In the case now before us, Plaintiff did not file the marriage certificate of Thomas M. Hungerford to M. Louise Hungerford until several days after the hearing on the motion for summary judgment, which in no way complies with the dictates of Tenn. R. Civ. P. 56.04.

In Millsaps v. Roe this Court noted that:

[I]t has also been held that a failure to comply with Rule 56.04 does not require that a grant of summary judgment be set aside where the record does not contain any indication that the nonmoving party opposed the hearing of the motion within the 30-day period, requested a continuance, or was prejudiced by the premature hearing.

Millsaps v. Roe, No. E2003-02528-COA-R3-CV, 2004 WL 1698206, at *2 (Tenn. Ct. App. July 29, 2004), no appl. perm. appeal filed.

The facts in the case now before us are distinquishable from the facts in Millsaps. In Millsaps, the hearing on the motion for summary judgment "was held one day too soon." Id. at *2. The Millsaps Court held that "[t]he lack of one more day to prepare for a motion hearing can hardly be considered prejudicial under the facts of this case." Id. Thus, in Millsaps the nonmoving party had notice of the claim prior to the hearing and sufficient time in which to prepare a defense and file opposing documents if they so chose.

In the case now before us, the marriage certificate was not filed until after the hearing on the motion for summary judgment and Defendant had no notice prior to the hearing that Plaintiff was claiming that Thomas Hungerford was married to the mother of Jimmy Hungerford. In her brief on appeal Plaintiff asserts that Defendant "makes much of the late filed marriage certificate, a modern copy of which was presented at the hearing, the actual copy of the original 1920 marriage certificate being filed five days later without objection at the hearing or upon its filing." Plaintiff has missed the point.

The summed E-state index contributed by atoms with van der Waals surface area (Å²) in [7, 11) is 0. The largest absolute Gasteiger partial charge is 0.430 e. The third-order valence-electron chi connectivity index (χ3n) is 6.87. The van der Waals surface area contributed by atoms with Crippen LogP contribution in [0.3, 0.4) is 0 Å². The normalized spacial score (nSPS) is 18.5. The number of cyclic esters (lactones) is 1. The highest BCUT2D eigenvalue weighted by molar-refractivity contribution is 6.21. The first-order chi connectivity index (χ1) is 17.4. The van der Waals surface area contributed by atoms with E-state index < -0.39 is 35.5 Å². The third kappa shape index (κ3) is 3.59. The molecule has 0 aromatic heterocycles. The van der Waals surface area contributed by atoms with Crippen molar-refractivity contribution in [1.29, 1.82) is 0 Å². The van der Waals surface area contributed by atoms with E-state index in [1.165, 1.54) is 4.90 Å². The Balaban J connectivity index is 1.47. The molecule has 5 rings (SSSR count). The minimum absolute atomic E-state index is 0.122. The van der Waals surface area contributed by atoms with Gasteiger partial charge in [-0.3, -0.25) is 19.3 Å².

Plaintiff failed to plead the existence of the marriage of Thomas M. Hungerford to the mother of Jimmy Lynn Hungerford, failed to argue in her motion for summary judgment that said marriage existed, failed to include the fact of said marriage in her statement of undisputed material facts, failed to produce a copy of the marriage certificate until the day of the hearing on the motion for summary judgment, and failed to file and serve a copy of the marriage certificate until after the hearing. In short, Plaintiff gave no notice whatsoever to Defendant that she was claiming that Thomas Hungerford was married to the mother of Jimmy Hungerford until the day of the hearing on the motion for summary judgment.

Our system of justice does not condone trial by ambush, and the facts surrounding the production of the marriage certificate in this case constitute nothing short of ambush. The Trial Court clearly relied heavily upon the marriage certificate when it analyzed the case and granted Plaintiff summary judgment.[1] We find and hold that Defendant was prejudiced by Plaintiff's failure to provide notice prior to the hearing on the motion for summary judgment of her claim that Thomas Hungerford was married to the mother of Jimmy Hungerford. Defendant was given no notice of this claim prior to the hearing and, therefore, had no opportunity to prepare a defense. It may be that Defendant will be unable to prepare a defense to the marriage claim, but he must be given the time required by Tenn. R. Civ. P. 56.04 to attempt to do so.

Given Plaintiff's failure to comply with the dictates of Tenn. R. Civ. P. 56.04 and the fact that Defendant was prejudiced by said failure, we hold that summary judgment was improperly granted. We vacate the grant of summary judgment and remand this case to the Trial Court for further proceedings.

Conclusion

The judgment of the Trial Court granting summary judgment to Plaintiff is vacated, and this cause is remanded to the Trial Court for further proceedings consistent with this Opinion and for collection of the costs below. The costs on appeal are assessed against the appellee, Martha Hungerford.